Younger consumers are seriously concerned with social and environmental causes, which many regard as being the defining issues of our time. How will this shift impact business? How will this shift impact Arizona consumers? It appears the writing is on the wall.
Younger, urban progressives are the future of luxury consumerism and a population that increasingly backs their beliefs with their shopping habits, favoring brands that are aligned with their values and avoiding those that don’t.
Brands are responding by integrating social and environmental themes into their products and services. The benefits of these policies are clear, but as the causes that some brands champion venture into controversial territory there are risks and consequences for those that fail to get it right.
Nine in ten Generation Z consumers believe companies have a responsibility to address environmental and social issues. The inclusion of the latter is a departure from the views of the previous generation of millennials, which had a greener focus. The change is reflected in the higher profile of social issues, and campaigns such as #MeToo, #BlackLivesMatter and #TimesUp, all of which have entered the mainstream lexicon over the past couple of years.
The views of Gen Z and millennial consumers are critical. Together, these cohorts represent around $350 billion of spending power in the US alone (~$150 billion spent by Gen Z and ~$200 billion by millennials) and Gen Z alone will account for 40 percent of global consumers by 2020. But concern over environmental and social issues is not restricted to younger consumers. Some two-thirds of consumers worldwide say they would switch, avoid or boycott brands based on their stance on controversial issues. Half of these regard themselves as activists, driven by passion. The other half are less dogmatic, tailoring their decision to the situation at hand.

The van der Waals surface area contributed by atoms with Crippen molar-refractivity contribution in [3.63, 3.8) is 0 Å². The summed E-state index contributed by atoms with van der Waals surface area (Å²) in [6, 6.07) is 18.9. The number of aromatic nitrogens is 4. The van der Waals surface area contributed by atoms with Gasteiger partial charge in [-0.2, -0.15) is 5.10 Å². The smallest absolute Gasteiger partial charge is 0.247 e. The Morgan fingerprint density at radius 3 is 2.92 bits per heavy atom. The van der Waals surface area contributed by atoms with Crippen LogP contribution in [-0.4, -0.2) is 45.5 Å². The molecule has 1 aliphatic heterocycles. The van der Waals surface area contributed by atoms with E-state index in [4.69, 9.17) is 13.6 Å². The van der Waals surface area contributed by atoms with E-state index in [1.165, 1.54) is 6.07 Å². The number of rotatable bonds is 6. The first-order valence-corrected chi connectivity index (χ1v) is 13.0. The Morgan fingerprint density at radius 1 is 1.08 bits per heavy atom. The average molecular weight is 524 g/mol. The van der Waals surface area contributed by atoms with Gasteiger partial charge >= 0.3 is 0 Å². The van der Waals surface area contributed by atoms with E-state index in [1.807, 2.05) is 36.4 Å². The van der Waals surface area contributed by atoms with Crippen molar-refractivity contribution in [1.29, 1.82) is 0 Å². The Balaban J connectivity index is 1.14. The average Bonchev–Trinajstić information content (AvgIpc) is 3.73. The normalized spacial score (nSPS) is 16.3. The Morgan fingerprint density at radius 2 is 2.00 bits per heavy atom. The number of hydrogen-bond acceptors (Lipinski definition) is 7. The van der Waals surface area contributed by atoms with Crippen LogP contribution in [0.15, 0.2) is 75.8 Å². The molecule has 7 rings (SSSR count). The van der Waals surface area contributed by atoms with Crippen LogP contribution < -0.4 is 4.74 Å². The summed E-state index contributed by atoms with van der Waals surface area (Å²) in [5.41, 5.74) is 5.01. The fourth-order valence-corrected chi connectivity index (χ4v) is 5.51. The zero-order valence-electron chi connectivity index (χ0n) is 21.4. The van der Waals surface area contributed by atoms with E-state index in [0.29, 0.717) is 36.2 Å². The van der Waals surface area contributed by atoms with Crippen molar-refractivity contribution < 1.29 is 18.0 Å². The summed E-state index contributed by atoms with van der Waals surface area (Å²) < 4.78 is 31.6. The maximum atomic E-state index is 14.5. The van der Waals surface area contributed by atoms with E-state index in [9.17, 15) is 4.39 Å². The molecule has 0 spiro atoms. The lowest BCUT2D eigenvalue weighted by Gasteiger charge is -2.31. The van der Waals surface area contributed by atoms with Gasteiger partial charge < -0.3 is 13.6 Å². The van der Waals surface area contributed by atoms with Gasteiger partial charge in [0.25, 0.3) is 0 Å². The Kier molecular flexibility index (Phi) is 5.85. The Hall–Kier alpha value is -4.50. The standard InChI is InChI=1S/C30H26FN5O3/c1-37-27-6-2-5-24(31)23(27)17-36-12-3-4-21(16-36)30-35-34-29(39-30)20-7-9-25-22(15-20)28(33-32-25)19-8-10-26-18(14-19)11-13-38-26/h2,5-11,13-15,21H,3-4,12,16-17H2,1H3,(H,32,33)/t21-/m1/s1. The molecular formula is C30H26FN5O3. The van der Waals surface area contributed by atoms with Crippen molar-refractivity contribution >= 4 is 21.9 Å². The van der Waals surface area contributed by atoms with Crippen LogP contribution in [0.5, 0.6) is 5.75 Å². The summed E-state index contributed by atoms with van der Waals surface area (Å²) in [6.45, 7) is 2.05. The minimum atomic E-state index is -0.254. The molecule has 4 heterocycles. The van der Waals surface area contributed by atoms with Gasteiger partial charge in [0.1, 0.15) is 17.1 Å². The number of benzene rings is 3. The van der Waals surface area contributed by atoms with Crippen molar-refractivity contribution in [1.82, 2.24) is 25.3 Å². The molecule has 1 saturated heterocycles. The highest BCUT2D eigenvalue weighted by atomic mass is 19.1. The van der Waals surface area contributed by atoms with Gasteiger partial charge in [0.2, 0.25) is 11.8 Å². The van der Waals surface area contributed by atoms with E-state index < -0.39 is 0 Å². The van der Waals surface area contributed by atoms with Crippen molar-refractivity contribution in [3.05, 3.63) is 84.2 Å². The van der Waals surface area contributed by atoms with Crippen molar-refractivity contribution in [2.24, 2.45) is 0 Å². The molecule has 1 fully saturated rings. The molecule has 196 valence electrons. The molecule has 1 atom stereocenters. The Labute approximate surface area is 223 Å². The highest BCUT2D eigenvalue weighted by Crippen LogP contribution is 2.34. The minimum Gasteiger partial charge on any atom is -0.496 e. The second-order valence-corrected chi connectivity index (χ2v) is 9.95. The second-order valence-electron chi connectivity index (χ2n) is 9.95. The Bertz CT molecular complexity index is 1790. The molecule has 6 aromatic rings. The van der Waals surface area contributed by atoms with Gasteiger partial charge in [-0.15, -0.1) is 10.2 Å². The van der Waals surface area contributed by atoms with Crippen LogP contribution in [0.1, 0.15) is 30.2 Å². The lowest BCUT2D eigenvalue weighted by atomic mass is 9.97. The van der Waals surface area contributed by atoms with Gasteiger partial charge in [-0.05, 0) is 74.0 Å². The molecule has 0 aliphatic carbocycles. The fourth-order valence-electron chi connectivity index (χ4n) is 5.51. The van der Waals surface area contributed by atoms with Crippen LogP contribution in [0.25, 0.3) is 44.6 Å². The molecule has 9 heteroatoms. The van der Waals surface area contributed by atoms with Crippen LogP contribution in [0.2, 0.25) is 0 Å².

Still, the dynamics behind the numbers are compelling. Over the past three years a third of consumers worldwide have expanded the scope of their purchasing decisions to incorporate principled values and views. A new global ethos is emerging, and billions of people are using consumption as a means to express their deeply-held beliefs.
Signs of this evolving agenda can be found beyond consumer sentiment too. Fashion companies are showing signs of getting “woke” (a phrase defined as “alert to injustice in society,” popularized on social media). For example, based on a “data scrape” of over 2,000 high-end retailers, the appearance of the word “feminist” on homepages and newsletters increased by a factor of more than five from 2016 to 2018.
Many brands and retailers including Nike and Levi Strauss are on board, and both companies have taken a clear stance on social issues in recent months, and in light of the 2020 elections, it appears the tide is turning in favor of kindness-centered companies and inclusive efforts.
One thing we know for sure, when the tide turns in Arizona, we’ll be at the front of the march.